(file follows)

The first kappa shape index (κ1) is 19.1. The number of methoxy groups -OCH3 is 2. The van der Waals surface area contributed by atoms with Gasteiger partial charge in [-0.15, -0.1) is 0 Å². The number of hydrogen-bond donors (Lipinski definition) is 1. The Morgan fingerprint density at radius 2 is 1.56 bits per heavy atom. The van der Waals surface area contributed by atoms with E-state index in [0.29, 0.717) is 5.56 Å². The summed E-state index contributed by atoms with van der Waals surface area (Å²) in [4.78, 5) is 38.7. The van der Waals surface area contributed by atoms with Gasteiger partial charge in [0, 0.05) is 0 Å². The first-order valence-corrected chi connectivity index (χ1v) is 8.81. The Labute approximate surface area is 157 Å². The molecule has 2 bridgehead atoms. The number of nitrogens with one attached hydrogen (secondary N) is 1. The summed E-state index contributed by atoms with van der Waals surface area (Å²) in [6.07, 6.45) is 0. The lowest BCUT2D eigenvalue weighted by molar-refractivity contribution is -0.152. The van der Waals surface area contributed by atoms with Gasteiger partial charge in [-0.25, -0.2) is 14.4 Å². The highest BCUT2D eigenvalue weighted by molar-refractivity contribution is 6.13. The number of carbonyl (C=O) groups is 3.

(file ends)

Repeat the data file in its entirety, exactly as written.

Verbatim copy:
The first kappa shape index (κ1) is 19.1. The number of methoxy groups -OCH3 is 2. The van der Waals surface area contributed by atoms with Gasteiger partial charge in [-0.15, -0.1) is 0 Å². The number of hydrogen-bond donors (Lipinski definition) is 1. The Morgan fingerprint density at radius 2 is 1.56 bits per heavy atom. The van der Waals surface area contributed by atoms with E-state index in [0.29, 0.717) is 5.56 Å². The summed E-state index contributed by atoms with van der Waals surface area (Å²) in [4.78, 5) is 38.7. The van der Waals surface area contributed by atoms with Gasteiger partial charge in [0, 0.05) is 0 Å². The first-order valence-corrected chi connectivity index (χ1v) is 8.81. The Labute approximate surface area is 157 Å². The molecule has 2 bridgehead atoms. The number of nitrogens with one attached hydrogen (secondary N) is 1. The summed E-state index contributed by atoms with van der Waals surface area (Å²) in [6.07, 6.45) is 0. The lowest BCUT2D eigenvalue weighted by molar-refractivity contribution is -0.152. The van der Waals surface area contributed by atoms with Gasteiger partial charge in [-0.25, -0.2) is 14.4 Å². The highest BCUT2D eigenvalue weighted by molar-refractivity contribution is 6.13. The number of carbonyl (C=O) groups is 3.